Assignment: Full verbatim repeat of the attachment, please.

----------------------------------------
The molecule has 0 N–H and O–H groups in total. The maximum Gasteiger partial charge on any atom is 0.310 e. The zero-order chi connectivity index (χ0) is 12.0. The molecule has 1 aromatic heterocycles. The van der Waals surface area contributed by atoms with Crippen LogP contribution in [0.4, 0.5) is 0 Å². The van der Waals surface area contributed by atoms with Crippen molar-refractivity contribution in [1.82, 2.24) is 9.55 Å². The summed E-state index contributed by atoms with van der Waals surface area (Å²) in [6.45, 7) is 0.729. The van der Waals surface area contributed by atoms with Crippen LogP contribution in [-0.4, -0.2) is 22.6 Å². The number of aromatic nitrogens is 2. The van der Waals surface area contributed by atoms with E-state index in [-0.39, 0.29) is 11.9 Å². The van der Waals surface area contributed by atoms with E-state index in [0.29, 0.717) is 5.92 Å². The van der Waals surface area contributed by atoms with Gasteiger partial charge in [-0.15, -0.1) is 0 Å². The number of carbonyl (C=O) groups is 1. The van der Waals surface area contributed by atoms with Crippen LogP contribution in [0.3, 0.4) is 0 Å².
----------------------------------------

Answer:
The molecule has 0 N–H and O–H groups in total. The maximum Gasteiger partial charge on any atom is 0.310 e. The zero-order chi connectivity index (χ0) is 12.0. The molecule has 1 aromatic heterocycles. The van der Waals surface area contributed by atoms with Crippen LogP contribution in [0.4, 0.5) is 0 Å². The van der Waals surface area contributed by atoms with Crippen molar-refractivity contribution in [1.82, 2.24) is 9.55 Å². The summed E-state index contributed by atoms with van der Waals surface area (Å²) in [6.45, 7) is 0.729. The van der Waals surface area contributed by atoms with Crippen LogP contribution in [-0.4, -0.2) is 22.6 Å². The number of aromatic nitrogens is 2. The van der Waals surface area contributed by atoms with E-state index in [-0.39, 0.29) is 11.9 Å². The van der Waals surface area contributed by atoms with E-state index in [0.29, 0.717) is 5.92 Å². The van der Waals surface area contributed by atoms with Gasteiger partial charge in [-0.15, -0.1) is 0 Å². The number of carbonyl (C=O) groups is 1. The van der Waals surface area contributed by atoms with Crippen LogP contribution in [0.3, 0.4) is 0 Å².